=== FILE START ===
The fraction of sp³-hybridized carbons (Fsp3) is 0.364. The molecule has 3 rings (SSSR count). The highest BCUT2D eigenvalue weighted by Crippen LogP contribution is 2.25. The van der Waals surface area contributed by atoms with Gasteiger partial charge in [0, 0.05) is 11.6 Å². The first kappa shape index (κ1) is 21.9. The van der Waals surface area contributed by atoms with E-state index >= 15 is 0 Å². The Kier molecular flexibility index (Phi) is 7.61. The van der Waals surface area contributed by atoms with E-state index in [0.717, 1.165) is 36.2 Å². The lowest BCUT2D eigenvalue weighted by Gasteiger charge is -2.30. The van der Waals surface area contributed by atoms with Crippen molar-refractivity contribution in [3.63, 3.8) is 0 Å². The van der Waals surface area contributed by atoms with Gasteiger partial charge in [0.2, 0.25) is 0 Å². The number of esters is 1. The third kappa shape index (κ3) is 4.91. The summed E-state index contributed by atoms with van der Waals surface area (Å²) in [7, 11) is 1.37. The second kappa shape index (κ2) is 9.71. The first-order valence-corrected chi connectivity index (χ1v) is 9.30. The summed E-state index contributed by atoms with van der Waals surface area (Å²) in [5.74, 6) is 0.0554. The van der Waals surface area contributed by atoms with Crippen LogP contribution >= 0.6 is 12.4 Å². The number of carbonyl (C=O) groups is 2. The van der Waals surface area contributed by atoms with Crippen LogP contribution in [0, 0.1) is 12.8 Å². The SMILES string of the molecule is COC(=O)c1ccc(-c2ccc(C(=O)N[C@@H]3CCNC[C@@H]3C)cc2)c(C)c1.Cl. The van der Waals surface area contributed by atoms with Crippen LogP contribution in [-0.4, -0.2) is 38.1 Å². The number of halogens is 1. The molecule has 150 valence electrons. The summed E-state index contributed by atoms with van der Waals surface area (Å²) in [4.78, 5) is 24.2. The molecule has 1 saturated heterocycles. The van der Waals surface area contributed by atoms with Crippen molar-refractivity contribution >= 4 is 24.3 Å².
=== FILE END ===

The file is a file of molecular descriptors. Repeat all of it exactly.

The fraction of sp³-hybridized carbons (Fsp3) is 0.364. The molecule has 3 rings (SSSR count). The highest BCUT2D eigenvalue weighted by Crippen LogP contribution is 2.25. The van der Waals surface area contributed by atoms with Gasteiger partial charge in [0, 0.05) is 11.6 Å². The first kappa shape index (κ1) is 21.9. The van der Waals surface area contributed by atoms with E-state index >= 15 is 0 Å². The Kier molecular flexibility index (Phi) is 7.61. The van der Waals surface area contributed by atoms with E-state index in [0.717, 1.165) is 36.2 Å². The lowest BCUT2D eigenvalue weighted by Gasteiger charge is -2.30. The van der Waals surface area contributed by atoms with Crippen molar-refractivity contribution in [3.63, 3.8) is 0 Å². The van der Waals surface area contributed by atoms with Gasteiger partial charge in [0.2, 0.25) is 0 Å². The number of esters is 1. The third kappa shape index (κ3) is 4.91. The summed E-state index contributed by atoms with van der Waals surface area (Å²) in [7, 11) is 1.37. The second kappa shape index (κ2) is 9.71. The first-order valence-corrected chi connectivity index (χ1v) is 9.30. The summed E-state index contributed by atoms with van der Waals surface area (Å²) in [5.74, 6) is 0.0554. The van der Waals surface area contributed by atoms with Crippen LogP contribution >= 0.6 is 12.4 Å². The number of carbonyl (C=O) groups is 2. The van der Waals surface area contributed by atoms with Crippen LogP contribution in [0, 0.1) is 12.8 Å². The SMILES string of the molecule is COC(=O)c1ccc(-c2ccc(C(=O)N[C@@H]3CCNC[C@@H]3C)cc2)c(C)c1.Cl. The van der Waals surface area contributed by atoms with Crippen LogP contribution in [-0.4, -0.2) is 38.1 Å². The number of halogens is 1. The molecule has 150 valence electrons. The summed E-state index contributed by atoms with van der Waals surface area (Å²) in [4.78, 5) is 24.2. The molecule has 1 saturated heterocycles. The van der Waals surface area contributed by atoms with Crippen molar-refractivity contribution >= 4 is 24.3 Å².